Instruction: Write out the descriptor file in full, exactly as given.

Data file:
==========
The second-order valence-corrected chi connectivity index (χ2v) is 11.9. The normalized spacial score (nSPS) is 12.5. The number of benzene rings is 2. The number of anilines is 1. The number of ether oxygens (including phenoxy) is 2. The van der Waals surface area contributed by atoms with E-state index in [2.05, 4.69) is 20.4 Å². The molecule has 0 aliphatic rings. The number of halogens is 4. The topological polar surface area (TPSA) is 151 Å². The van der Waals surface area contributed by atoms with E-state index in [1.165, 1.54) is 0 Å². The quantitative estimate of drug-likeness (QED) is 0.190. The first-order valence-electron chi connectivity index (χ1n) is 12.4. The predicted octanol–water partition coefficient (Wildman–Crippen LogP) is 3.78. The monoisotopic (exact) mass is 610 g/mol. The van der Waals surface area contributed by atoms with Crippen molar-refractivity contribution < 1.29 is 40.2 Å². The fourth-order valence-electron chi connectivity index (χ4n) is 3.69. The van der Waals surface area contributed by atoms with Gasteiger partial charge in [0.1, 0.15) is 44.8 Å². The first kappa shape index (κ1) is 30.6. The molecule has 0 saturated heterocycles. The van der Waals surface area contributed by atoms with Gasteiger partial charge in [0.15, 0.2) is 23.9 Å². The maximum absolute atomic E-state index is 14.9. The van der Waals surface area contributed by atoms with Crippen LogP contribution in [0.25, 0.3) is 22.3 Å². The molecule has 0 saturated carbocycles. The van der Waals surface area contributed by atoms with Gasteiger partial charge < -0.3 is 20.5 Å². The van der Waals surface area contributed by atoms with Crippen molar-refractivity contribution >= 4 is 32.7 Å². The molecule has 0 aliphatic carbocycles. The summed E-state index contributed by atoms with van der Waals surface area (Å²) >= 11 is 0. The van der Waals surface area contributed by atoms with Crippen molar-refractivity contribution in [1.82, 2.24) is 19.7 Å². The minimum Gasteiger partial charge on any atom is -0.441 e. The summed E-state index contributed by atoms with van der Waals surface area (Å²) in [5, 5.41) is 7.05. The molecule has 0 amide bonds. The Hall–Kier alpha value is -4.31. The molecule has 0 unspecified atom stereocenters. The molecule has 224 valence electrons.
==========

The second-order valence-corrected chi connectivity index (χ2v) is 11.9. The normalized spacial score (nSPS) is 12.5. The number of benzene rings is 2. The number of anilines is 1. The number of ether oxygens (including phenoxy) is 2. The van der Waals surface area contributed by atoms with E-state index in [2.05, 4.69) is 20.4 Å². The molecule has 0 aliphatic rings. The number of halogens is 4. The topological polar surface area (TPSA) is 151 Å². The van der Waals surface area contributed by atoms with E-state index in [1.165, 1.54) is 0 Å². The quantitative estimate of drug-likeness (QED) is 0.190. The first-order valence-electron chi connectivity index (χ1n) is 12.4. The predicted octanol–water partition coefficient (Wildman–Crippen LogP) is 3.78. The monoisotopic (exact) mass is 610 g/mol. The van der Waals surface area contributed by atoms with Crippen molar-refractivity contribution < 1.29 is 40.2 Å². The fourth-order valence-electron chi connectivity index (χ4n) is 3.69. The van der Waals surface area contributed by atoms with Gasteiger partial charge in [0.1, 0.15) is 44.8 Å². The first kappa shape index (κ1) is 30.6. The molecule has 0 saturated heterocycles. The van der Waals surface area contributed by atoms with Gasteiger partial charge in [0.15, 0.2) is 23.9 Å². The maximum absolute atomic E-state index is 14.9. The van der Waals surface area contributed by atoms with Crippen LogP contribution in [0.25, 0.3) is 22.3 Å². The molecule has 0 saturated carbocycles. The van der Waals surface area contributed by atoms with Gasteiger partial charge < -0.3 is 20.5 Å². The van der Waals surface area contributed by atoms with Crippen molar-refractivity contribution >= 4 is 32.7 Å². The molecule has 0 aliphatic carbocycles. The summed E-state index contributed by atoms with van der Waals surface area (Å²) >= 11 is 0. The van der Waals surface area contributed by atoms with Crippen molar-refractivity contribution in [1.82, 2.24) is 19.7 Å². The minimum Gasteiger partial charge on any atom is -0.441 e. The summed E-state index contributed by atoms with van der Waals surface area (Å²) in [5, 5.41) is 7.05. The molecule has 0 amide bonds. The Hall–Kier alpha value is -4.31. The molecule has 0 unspecified atom stereocenters. The molecule has 224 valence electrons.